- Preference drivers, which determine whether a customer will buy a particular product over another
- Value drivers, which compel customers to pay a higher price for a product
Hygiene factors are the features that a product must have in order to be considered by customers at all. If a product lacks these features, it will be ruled out by the customer. For example, a hygiene factor for a shoe could be its size. If the shoe isn’t available in the right size, the customer won’t buy it, no matter the price. Preference drivers determine which product each customer will buy based on their own tastes, such as the color of the shoe. The third category of features, value drivers, is what companies should pay particular attention to. In the shoe example, a value driver would be a material that is perceived as being of high quality, so it is something customers are willing to pay more for.
Infographic 1: Breakdown of product features for a shoe
Identify value drivers using market research
How can companies determine which of their products’ features are value drivers? A number of market research methods are available, including the trade-off and MaxDiff methods, which enable companies to differentiate value drivers from hygiene factors and preference drivers. In the trade-off method, potential customers are shown two products that differ in only one feature. Then they have to indicate whether there is a price difference between the two variants and which one they think is more expensive. The product feature that the majority of participants consider expensive is a value driver. If opinions vary too much, the feature is a preference driver. The MaxDiff method provides even more insight. Market research participants receive lists of product features that they must evaluate according to the relevance for their purchase decision.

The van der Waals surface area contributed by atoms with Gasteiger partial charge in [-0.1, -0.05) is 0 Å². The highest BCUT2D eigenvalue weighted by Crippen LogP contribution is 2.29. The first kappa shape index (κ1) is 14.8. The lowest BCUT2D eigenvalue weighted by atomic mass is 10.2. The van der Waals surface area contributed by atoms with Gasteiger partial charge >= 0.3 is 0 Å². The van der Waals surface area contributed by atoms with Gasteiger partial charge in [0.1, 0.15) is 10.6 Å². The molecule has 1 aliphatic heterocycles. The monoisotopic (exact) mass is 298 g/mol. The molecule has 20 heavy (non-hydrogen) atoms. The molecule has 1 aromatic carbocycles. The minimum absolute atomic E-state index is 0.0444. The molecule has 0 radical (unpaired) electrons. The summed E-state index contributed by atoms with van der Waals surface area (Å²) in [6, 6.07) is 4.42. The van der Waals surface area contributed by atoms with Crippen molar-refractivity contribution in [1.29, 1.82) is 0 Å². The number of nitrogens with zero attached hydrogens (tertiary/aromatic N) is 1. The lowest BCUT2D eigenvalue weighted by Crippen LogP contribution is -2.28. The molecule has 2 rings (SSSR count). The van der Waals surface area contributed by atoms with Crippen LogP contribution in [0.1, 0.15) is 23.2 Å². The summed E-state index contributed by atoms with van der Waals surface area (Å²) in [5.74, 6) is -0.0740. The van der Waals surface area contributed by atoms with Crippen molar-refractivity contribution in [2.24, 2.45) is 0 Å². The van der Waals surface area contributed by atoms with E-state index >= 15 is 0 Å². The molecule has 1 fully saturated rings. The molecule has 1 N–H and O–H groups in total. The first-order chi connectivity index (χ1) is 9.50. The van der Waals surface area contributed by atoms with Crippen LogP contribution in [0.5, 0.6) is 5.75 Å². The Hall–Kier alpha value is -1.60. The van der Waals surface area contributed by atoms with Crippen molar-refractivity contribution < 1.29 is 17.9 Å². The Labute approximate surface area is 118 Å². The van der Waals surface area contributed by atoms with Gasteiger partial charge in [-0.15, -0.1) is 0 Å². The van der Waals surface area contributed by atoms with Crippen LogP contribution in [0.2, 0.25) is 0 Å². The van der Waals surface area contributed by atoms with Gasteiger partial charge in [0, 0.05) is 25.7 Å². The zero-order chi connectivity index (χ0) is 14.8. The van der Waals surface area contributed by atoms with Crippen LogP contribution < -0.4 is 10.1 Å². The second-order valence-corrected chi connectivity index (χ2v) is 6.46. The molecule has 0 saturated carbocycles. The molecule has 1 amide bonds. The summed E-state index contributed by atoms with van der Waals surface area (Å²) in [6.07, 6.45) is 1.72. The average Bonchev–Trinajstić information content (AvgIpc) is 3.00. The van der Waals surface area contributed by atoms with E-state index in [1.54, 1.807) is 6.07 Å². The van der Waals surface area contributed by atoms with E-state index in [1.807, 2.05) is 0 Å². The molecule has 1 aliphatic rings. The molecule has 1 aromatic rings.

Quantify willingness to pay